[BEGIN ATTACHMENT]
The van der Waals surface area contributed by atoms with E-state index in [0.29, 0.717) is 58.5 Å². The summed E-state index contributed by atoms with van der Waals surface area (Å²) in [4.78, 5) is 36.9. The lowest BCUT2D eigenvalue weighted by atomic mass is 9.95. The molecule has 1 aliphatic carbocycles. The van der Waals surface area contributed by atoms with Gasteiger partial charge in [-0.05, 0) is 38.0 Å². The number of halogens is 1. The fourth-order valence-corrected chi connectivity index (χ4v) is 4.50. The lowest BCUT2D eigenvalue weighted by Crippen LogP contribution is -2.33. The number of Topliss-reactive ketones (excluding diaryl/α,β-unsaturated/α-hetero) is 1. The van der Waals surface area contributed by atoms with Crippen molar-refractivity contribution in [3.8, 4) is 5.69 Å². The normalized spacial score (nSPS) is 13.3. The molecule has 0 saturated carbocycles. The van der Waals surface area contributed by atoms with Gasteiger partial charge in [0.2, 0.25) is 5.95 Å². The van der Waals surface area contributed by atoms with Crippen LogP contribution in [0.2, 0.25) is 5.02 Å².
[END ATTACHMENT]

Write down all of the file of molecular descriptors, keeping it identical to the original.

The van der Waals surface area contributed by atoms with E-state index in [0.29, 0.717) is 58.5 Å². The summed E-state index contributed by atoms with van der Waals surface area (Å²) in [4.78, 5) is 36.9. The lowest BCUT2D eigenvalue weighted by atomic mass is 9.95. The molecule has 1 aliphatic carbocycles. The van der Waals surface area contributed by atoms with Gasteiger partial charge in [-0.05, 0) is 38.0 Å². The number of halogens is 1. The fourth-order valence-corrected chi connectivity index (χ4v) is 4.50. The lowest BCUT2D eigenvalue weighted by Crippen LogP contribution is -2.33. The number of Topliss-reactive ketones (excluding diaryl/α,β-unsaturated/α-hetero) is 1. The van der Waals surface area contributed by atoms with Crippen molar-refractivity contribution in [3.8, 4) is 5.69 Å². The normalized spacial score (nSPS) is 13.3. The molecule has 0 saturated carbocycles. The van der Waals surface area contributed by atoms with Gasteiger partial charge in [0.2, 0.25) is 5.95 Å². The van der Waals surface area contributed by atoms with Crippen LogP contribution in [0.2, 0.25) is 5.02 Å².